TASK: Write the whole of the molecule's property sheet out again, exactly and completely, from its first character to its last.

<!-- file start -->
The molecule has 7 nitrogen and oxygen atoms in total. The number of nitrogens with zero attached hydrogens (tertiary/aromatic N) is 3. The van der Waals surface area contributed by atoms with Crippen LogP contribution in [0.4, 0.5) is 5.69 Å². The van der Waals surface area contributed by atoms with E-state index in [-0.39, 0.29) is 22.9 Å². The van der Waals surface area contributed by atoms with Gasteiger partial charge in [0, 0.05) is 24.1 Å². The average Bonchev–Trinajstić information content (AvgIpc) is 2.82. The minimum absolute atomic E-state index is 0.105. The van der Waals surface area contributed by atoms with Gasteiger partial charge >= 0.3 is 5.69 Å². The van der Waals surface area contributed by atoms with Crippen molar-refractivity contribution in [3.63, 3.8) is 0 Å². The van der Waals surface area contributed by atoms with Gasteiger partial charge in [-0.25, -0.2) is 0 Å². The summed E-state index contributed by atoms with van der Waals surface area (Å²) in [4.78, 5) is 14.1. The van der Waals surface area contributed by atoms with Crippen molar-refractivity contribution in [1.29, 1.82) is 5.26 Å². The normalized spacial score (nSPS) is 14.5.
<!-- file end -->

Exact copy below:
The molecule has 7 nitrogen and oxygen atoms in total. The number of nitrogens with zero attached hydrogens (tertiary/aromatic N) is 3. The van der Waals surface area contributed by atoms with Crippen LogP contribution in [0.4, 0.5) is 5.69 Å². The van der Waals surface area contributed by atoms with E-state index in [-0.39, 0.29) is 22.9 Å². The van der Waals surface area contributed by atoms with Gasteiger partial charge in [0, 0.05) is 24.1 Å². The average Bonchev–Trinajstić information content (AvgIpc) is 2.82. The minimum absolute atomic E-state index is 0.105. The van der Waals surface area contributed by atoms with Gasteiger partial charge >= 0.3 is 5.69 Å². The van der Waals surface area contributed by atoms with Crippen molar-refractivity contribution in [3.63, 3.8) is 0 Å². The van der Waals surface area contributed by atoms with Gasteiger partial charge in [-0.25, -0.2) is 0 Å². The summed E-state index contributed by atoms with van der Waals surface area (Å²) in [4.78, 5) is 14.1. The van der Waals surface area contributed by atoms with Crippen molar-refractivity contribution in [1.29, 1.82) is 5.26 Å². The normalized spacial score (nSPS) is 14.5.